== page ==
Elizabethan England Music
People during the Elizabethan era considered music as one significant part of their life. Their music is famous because of its classy and varied forms. In fact, theater became eminent during the time because it was always enhanced by music that would normally accompany the presentation.
Since it was always used in theater, it should project a sense of conversation to intensify the drama. It was classified into kinds which include: Elizabethan court music, Elizabethan church music, Elizabethan town music, Elizabethan street music, and Elizabethan theater music.
Moreover, the Elizabethan England music paved the birth of the Madrigal, Anthem, Masque and Opera. Different composers were famed like William Byrd (1543-1623), John Dowland (1563-1626), Robert Johnson (1500-1560), John Farmer (1570-1601), Orlando Gibbons (1583-1625), Thomas Campion (1567-1620), and Thomas Tallis (1505-1585). Their compositions would reflect moods and feelings thus Elizabethan England music was far more expressive than of today.
Elizabethan Theater Music:
Music was reflected on the plays made by the famed William Shakespeare who had created more than five hundred poems and plays. Basically, the creations of Shakespeare were divided into three main categories which include Tragedies, Comedies, and Histories. As expected, each genre shows dissimilar emotions from one another.
Elizabethan England Court Music:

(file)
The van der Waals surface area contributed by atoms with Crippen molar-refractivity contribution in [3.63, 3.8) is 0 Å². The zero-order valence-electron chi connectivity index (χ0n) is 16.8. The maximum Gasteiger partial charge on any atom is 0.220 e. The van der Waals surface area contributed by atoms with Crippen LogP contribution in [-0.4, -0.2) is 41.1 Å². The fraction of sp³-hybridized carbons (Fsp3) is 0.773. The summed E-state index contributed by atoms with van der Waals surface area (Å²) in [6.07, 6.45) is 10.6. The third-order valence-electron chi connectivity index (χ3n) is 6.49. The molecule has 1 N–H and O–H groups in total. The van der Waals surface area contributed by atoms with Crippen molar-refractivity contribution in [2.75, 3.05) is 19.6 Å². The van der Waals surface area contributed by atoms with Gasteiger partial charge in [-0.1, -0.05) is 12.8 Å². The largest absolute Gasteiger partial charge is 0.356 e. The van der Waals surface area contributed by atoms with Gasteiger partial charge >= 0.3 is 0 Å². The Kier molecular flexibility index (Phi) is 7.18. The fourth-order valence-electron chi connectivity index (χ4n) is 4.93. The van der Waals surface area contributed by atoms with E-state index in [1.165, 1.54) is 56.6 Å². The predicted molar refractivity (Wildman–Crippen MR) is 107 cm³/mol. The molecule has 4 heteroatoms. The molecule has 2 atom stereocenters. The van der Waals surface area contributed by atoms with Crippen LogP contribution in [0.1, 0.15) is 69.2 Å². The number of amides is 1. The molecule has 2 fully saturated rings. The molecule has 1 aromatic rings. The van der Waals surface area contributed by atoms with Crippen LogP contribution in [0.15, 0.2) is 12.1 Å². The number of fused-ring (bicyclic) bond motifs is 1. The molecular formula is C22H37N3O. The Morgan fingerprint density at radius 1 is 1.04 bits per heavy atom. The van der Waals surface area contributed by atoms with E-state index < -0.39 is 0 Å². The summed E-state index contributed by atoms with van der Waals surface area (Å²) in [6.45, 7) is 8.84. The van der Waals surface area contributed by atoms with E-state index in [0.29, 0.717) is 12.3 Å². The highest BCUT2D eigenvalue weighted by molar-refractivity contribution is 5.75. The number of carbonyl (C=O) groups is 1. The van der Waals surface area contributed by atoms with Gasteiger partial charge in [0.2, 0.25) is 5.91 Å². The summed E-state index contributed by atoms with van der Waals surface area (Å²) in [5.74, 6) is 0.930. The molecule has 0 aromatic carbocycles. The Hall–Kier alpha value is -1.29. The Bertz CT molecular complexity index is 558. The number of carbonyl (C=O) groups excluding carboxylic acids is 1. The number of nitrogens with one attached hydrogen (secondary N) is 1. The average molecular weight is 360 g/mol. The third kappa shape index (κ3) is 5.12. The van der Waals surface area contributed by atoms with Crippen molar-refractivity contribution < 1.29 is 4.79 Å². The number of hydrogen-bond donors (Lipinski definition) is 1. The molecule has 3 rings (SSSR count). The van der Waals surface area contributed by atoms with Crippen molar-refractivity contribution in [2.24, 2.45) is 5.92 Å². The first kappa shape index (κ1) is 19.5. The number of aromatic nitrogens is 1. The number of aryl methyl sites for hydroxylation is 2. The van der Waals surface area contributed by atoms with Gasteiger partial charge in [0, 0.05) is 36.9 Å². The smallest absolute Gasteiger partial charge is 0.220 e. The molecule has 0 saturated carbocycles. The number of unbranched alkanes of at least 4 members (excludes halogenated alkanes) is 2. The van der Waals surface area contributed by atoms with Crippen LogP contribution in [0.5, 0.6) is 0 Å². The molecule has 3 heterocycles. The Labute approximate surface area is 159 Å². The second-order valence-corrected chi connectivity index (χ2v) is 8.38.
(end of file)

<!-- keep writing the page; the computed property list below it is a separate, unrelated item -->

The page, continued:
Much refined sound were produce because of the introduction of musical instrument known as viol for violin, hautboy for oboe, spinet for keyboard, etc. These instruments were still under the experimental stage although the tone was enough to create beautiful sound.
Stringed instrument was the most rampant kind and the ability to play them was an important skill in the court of Queen Elizabeth. The Queen would encourage people to study music since she herself was an expert musician for she knew how to play virginal and lute.
Elizabethan Street Music:
The popularity of traveling minstrels suddenly vanished during the time of bubonic plague. The idea of traveling was feared by the people and they would look at the travelers with angst and suspicion. Traveling minstrels were replaced by theater and tavern musicians. During occasional fairs, Elizabethan street music was played with fiddles, lute, percussion instruments, and recorders as the main instrument.
Elizabethan Town Music:
There were the 'Waits' who were the official musicians in English towns. They brought hautboys and high-pitched pipes with them. The group is tasked to compose and play music for the town ceremonies thus they are known to provide free concerts although they were financed by the town.
Elizabethan Church Music:
A lot of composers would not merely made music for the court but for the church as well thus Elizabethan church music was expected to be beautiful. Church music comprise of ballets, madrigals, canzonets, and 'sacred song' whose music were recognized as choral polyphony which connote more than one part. Among the famed composers of the time were William Byrd and Thomas Tallis.
Indeed, this was the era when people learnt to appreciate the value of music in their life. The documents from the past only showed how creative Elizabethan people were in terms of composing lyrics and creating melodies.